THE WAYANG AT EIGHT MILESTONE by Gregory Nalpon. Associate Professor Richard Angus Whitehead, an educator at the National Institute of Education-Nanyang Technological University, said Gregory Nalpon's short story ("The Rose and the Silver Key") so moved him that he resolved to learn more about the author.

"His stories sound so vivid and so linked to life and everyday people in Singapore. He seemed to be able to ... represent and describe people of all different groups in an equal way. You’ve got Chinese, Malay, Indian, Eurasian, and they’re all mingled," he explained.
However, many of Gregory's works were thought lost. Born in 1938, the writer had lived in Changi and studied at St. Joseph’s Institution. He later became a journalist, a radio deejay and a union representative. These assorted vocations took him from Singapore to Malaysia, Thailand and Australia.
Gregory wrote movie scripts, short stories and essays, one of which ("The Rose and the Silver Key") became part of the GCE O-Level Literature texts. He decided to publish his stories in 1975. However, a mere three years later, Gregory passed away. He was only 40. 
It was Prof Whitehead who gathered 16 short stories, 11 essays, and a selection of sketches of life in coffee shops, hawker stalls and samshu shops. The result is The Wayang at Eight Milestone. 
"For me, it’s quite important to discover writers like Nalpon because if you don’t, you’re only going to have a partial picture of the Singapore story. What we really should be talking about is the multiplicity of personal Malay, Chinese, Indian, Eurasian and Other Singapore stories," said Prof Whitehead.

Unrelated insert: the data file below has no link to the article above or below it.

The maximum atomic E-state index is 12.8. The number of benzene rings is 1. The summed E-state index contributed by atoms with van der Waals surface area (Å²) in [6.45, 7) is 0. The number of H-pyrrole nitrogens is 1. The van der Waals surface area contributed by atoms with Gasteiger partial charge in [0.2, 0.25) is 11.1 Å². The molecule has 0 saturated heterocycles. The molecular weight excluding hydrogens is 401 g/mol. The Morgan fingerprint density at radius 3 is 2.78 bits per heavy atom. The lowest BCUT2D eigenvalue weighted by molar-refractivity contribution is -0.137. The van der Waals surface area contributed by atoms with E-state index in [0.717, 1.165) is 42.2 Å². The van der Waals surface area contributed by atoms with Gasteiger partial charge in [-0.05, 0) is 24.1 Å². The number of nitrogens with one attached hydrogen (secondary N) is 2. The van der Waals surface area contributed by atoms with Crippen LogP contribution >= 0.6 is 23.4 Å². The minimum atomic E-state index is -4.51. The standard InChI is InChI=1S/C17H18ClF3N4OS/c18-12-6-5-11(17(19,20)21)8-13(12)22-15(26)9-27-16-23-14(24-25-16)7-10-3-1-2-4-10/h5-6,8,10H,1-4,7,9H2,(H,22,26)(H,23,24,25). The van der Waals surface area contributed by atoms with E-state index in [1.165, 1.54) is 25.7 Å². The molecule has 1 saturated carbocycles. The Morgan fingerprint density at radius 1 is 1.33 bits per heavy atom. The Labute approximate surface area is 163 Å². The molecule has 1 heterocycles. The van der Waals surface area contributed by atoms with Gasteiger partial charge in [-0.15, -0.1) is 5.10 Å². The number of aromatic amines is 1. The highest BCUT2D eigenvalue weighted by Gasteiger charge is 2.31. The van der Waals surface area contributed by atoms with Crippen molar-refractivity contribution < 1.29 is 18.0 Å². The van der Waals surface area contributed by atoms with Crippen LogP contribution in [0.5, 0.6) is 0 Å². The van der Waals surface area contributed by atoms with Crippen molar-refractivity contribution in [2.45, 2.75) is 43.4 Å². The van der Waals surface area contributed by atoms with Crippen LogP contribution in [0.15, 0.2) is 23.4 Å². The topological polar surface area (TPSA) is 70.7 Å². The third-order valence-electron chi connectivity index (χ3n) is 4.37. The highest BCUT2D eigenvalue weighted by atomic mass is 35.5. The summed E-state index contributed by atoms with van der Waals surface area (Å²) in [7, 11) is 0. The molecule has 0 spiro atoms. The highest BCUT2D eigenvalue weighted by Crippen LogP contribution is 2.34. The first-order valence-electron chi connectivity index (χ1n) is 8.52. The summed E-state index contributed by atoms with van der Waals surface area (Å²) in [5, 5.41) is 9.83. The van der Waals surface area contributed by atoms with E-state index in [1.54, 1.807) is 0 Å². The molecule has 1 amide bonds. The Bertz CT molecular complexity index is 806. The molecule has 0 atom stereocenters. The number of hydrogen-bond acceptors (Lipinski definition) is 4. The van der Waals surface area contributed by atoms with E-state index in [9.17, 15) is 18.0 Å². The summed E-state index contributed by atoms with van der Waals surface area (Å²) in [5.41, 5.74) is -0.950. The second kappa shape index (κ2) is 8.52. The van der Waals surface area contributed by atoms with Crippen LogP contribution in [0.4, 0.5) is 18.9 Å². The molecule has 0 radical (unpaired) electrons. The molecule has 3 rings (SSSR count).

If you want a book with insightful snapshots of life in Singapore circa the 1960s and 1970s, The Wayang at Eight Milestone is the one for you.


STATE OF EMERGENCY by Jeremy Tiang. Award-winning author Jeremy Tiang's debut novel has been described as "epic in scope, yet so intimate in its depiction of the characters". 
State Of Emergency, which won the 2018 Singapore Literature Prize, took Jeremy seven years to write. It follows the fortunes of a Singaporean family that gets caught up repeatedly in political intrigue over the years, including the Hock Lee bus riots of 1955, Operation Spectrum in 1987 and the long-drawn guerilla war of the Malayan Emergency between 1948 and 1960. "I kept wondering what it must be like to have endured such a momentous event," said Jeremy. "When you look around Singapore now, it's very polished and unruffled – but as with MacDonald House (the site of a terrorist bomb attack), that hides a lot of turbulence below the surface. I wanted to dig for what there was below the historical narrative."
Jeremy researched his novel by reading books and watching films by and about the people involved in those incidents. He also conducted interviews and visited various places, including the National Archives at Kew in London, Semenyih New Village in Malaysia and Friendship Village 2 in Betong, Thailand, to gain more knowledge of the British colonial era. 
State of Emergency is told from the perspectives of six different characters, beginning with the marriage of an English-educated civil servant and a Chinese-educated activist, who disagree on the path Singapore should take.